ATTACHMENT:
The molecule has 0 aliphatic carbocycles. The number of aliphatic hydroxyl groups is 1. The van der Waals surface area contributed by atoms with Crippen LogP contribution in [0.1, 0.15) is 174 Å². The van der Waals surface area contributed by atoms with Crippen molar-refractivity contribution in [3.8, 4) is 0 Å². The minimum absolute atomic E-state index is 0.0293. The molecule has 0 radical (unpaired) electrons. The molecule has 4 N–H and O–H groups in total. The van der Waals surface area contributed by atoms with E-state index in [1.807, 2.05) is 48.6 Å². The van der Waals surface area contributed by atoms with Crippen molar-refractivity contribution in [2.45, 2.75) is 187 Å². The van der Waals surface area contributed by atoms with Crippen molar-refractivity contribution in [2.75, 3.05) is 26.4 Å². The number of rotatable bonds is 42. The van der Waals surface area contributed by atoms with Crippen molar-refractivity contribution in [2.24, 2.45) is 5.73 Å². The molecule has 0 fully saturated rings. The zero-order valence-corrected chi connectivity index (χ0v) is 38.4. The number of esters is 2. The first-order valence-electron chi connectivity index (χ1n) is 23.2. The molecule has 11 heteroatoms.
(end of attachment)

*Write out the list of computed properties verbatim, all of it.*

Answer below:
The molecule has 0 aliphatic carbocycles. The number of aliphatic hydroxyl groups is 1. The van der Waals surface area contributed by atoms with Crippen LogP contribution in [0.1, 0.15) is 174 Å². The van der Waals surface area contributed by atoms with Crippen molar-refractivity contribution in [3.8, 4) is 0 Å². The minimum absolute atomic E-state index is 0.0293. The molecule has 0 radical (unpaired) electrons. The molecule has 4 N–H and O–H groups in total. The van der Waals surface area contributed by atoms with E-state index in [1.807, 2.05) is 48.6 Å². The van der Waals surface area contributed by atoms with Crippen molar-refractivity contribution in [2.45, 2.75) is 187 Å². The van der Waals surface area contributed by atoms with Crippen molar-refractivity contribution in [2.75, 3.05) is 26.4 Å². The number of rotatable bonds is 42. The van der Waals surface area contributed by atoms with Crippen molar-refractivity contribution in [2.24, 2.45) is 5.73 Å². The molecule has 0 fully saturated rings. The zero-order valence-corrected chi connectivity index (χ0v) is 38.4. The number of esters is 2. The first-order valence-electron chi connectivity index (χ1n) is 23.2. The molecule has 11 heteroatoms.